Success with the Disco gearbox

In the mid-1960s, Lenze launches a third product with a continuously variable control mechanism: the Disco gearbox. It was developed in 1956 by Gerhard Kirschey, who had just graduated from the Technical University in Darmstadt. The core of the device is a continuously variable planetary gear.

A small firm in Wuppertal was originally supposed to develop the device for series production, but it is overwhelmed by the task and offers the license to Stahlkontor Weser. In 1962, Lenze takes over the production and worldwide sales, and quickly brings the optimized Disco gearbox to market.

The Disco gearbox is vastly superior to conventional gearboxes. It is very small, durable, and requires no maintenance; it runs smoothly and quietly with little vibration. “It is used wherever higher standards are required,” explains head engineer Heinz Maroldt. He has high expectations for the gearbox, and soon it is actually selling better than the Alquist and the Simplabelt. Maroldt thinks Lenze now has an impressive range of products: “Our portfolio today has been put together in only five years, so big old companies have gone green with envy.”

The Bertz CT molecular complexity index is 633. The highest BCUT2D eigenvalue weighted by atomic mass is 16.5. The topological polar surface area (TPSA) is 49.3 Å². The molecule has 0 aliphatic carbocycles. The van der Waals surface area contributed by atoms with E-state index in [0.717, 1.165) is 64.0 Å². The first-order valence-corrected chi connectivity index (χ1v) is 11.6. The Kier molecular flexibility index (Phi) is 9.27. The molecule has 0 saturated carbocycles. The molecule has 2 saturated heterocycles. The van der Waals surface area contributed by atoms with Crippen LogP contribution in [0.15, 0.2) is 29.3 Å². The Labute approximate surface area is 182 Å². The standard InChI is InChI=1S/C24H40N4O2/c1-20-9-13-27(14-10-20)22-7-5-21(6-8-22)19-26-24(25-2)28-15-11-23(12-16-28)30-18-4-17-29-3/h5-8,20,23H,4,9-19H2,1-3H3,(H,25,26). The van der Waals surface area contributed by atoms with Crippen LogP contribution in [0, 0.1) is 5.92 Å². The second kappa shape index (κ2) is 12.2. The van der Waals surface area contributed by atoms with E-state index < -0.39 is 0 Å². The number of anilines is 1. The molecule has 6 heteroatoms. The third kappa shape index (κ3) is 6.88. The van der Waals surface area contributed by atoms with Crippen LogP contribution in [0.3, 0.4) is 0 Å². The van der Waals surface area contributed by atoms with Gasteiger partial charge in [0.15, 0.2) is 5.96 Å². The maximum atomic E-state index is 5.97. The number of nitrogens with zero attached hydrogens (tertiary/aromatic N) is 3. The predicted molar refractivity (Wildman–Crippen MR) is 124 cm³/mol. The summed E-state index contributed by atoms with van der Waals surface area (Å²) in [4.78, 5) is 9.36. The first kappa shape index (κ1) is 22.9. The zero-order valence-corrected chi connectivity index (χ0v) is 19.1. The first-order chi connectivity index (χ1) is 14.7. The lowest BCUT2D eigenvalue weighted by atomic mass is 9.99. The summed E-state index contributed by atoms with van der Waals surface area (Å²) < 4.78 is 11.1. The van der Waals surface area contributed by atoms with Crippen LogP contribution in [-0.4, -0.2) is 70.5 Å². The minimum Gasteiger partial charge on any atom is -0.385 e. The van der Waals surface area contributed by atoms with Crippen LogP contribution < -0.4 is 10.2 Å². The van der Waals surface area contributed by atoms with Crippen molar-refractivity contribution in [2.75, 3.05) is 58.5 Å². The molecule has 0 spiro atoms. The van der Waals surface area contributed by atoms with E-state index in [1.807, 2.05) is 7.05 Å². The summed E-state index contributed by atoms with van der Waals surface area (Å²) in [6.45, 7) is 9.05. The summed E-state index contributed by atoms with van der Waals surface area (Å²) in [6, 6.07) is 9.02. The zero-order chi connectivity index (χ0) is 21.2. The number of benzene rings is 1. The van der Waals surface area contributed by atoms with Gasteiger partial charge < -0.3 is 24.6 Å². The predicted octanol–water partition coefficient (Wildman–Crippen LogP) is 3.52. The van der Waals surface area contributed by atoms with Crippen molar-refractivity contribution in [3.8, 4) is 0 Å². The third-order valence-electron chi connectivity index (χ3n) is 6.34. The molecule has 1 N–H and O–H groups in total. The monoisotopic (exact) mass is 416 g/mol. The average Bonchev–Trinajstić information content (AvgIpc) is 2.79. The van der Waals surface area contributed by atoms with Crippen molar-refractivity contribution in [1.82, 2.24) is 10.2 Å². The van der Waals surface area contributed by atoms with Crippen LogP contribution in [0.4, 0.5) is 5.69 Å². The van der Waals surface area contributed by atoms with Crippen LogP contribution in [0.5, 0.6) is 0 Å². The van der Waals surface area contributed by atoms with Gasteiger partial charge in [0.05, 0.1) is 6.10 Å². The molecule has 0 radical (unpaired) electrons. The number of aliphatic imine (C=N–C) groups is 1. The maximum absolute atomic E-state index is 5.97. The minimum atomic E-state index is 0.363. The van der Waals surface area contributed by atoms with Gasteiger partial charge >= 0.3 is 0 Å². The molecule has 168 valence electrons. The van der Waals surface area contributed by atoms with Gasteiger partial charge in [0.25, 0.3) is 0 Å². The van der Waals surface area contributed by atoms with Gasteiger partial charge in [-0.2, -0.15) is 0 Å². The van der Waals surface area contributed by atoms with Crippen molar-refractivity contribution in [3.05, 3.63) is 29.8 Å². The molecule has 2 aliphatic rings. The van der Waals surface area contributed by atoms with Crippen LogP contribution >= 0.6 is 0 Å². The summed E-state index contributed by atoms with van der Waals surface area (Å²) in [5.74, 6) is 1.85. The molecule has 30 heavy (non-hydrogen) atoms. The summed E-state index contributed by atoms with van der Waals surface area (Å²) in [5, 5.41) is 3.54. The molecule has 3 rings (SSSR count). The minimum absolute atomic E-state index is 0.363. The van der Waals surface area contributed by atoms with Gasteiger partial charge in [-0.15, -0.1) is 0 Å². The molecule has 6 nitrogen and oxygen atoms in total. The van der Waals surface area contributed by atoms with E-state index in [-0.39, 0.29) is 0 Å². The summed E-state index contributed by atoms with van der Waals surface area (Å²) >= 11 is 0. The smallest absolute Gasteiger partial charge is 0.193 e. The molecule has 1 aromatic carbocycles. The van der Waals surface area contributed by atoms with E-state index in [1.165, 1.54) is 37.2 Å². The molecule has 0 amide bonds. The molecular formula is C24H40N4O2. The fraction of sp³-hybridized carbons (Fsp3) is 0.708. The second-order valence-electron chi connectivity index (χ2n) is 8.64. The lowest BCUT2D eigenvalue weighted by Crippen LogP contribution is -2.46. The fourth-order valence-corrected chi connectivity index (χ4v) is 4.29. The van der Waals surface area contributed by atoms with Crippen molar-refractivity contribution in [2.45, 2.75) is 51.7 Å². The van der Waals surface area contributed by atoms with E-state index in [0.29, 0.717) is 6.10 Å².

Maroldt himself has played a key role in shaping the portfolio. Born in Thuringia in 1923, he joins Lenze as a young engineer in 1952 and improves the main products in particular: the Simplabelt gearbox and the Simplatroll system. Later he becomes director of production in Bösingfeld and a close confidant of Hans Lenze.